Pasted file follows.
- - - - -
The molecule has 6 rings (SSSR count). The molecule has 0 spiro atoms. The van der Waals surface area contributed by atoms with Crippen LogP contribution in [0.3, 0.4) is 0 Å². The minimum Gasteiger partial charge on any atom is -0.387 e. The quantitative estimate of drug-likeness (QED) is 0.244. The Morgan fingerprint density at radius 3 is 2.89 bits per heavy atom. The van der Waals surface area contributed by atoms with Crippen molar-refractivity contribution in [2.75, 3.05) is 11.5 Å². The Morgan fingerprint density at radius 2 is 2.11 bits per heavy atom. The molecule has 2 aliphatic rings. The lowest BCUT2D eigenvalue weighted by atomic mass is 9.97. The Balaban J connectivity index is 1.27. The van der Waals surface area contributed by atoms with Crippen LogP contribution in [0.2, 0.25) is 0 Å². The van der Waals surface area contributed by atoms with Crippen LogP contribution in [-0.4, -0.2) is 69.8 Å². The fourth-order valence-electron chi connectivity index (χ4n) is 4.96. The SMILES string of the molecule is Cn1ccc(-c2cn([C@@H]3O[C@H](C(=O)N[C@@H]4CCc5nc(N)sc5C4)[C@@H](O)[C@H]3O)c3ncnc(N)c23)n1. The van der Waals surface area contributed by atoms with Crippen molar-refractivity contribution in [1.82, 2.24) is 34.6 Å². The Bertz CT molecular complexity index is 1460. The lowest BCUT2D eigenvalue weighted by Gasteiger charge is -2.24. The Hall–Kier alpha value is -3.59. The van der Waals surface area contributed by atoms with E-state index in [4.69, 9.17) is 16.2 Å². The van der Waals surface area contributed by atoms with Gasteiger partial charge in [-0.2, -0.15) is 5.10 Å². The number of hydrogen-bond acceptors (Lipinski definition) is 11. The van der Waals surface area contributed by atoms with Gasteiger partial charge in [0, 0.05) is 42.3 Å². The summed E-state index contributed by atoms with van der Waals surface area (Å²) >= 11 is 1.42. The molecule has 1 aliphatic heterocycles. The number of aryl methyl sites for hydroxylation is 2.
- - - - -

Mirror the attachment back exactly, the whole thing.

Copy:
The molecule has 6 rings (SSSR count). The molecule has 0 spiro atoms. The van der Waals surface area contributed by atoms with Crippen LogP contribution in [0.3, 0.4) is 0 Å². The minimum Gasteiger partial charge on any atom is -0.387 e. The quantitative estimate of drug-likeness (QED) is 0.244. The Morgan fingerprint density at radius 3 is 2.89 bits per heavy atom. The van der Waals surface area contributed by atoms with Crippen molar-refractivity contribution in [2.75, 3.05) is 11.5 Å². The Morgan fingerprint density at radius 2 is 2.11 bits per heavy atom. The molecule has 2 aliphatic rings. The lowest BCUT2D eigenvalue weighted by atomic mass is 9.97. The Balaban J connectivity index is 1.27. The van der Waals surface area contributed by atoms with Crippen LogP contribution in [0.2, 0.25) is 0 Å². The van der Waals surface area contributed by atoms with Crippen LogP contribution in [-0.4, -0.2) is 69.8 Å². The fourth-order valence-electron chi connectivity index (χ4n) is 4.96. The SMILES string of the molecule is Cn1ccc(-c2cn([C@@H]3O[C@H](C(=O)N[C@@H]4CCc5nc(N)sc5C4)[C@@H](O)[C@H]3O)c3ncnc(N)c23)n1. The van der Waals surface area contributed by atoms with Crippen molar-refractivity contribution in [1.82, 2.24) is 34.6 Å². The Bertz CT molecular complexity index is 1460. The lowest BCUT2D eigenvalue weighted by Gasteiger charge is -2.24. The Hall–Kier alpha value is -3.59. The van der Waals surface area contributed by atoms with E-state index in [4.69, 9.17) is 16.2 Å². The van der Waals surface area contributed by atoms with Gasteiger partial charge in [-0.2, -0.15) is 5.10 Å². The number of hydrogen-bond acceptors (Lipinski definition) is 11. The van der Waals surface area contributed by atoms with Gasteiger partial charge in [0, 0.05) is 42.3 Å². The summed E-state index contributed by atoms with van der Waals surface area (Å²) >= 11 is 1.42. The molecule has 1 aliphatic heterocycles. The number of aryl methyl sites for hydroxylation is 2.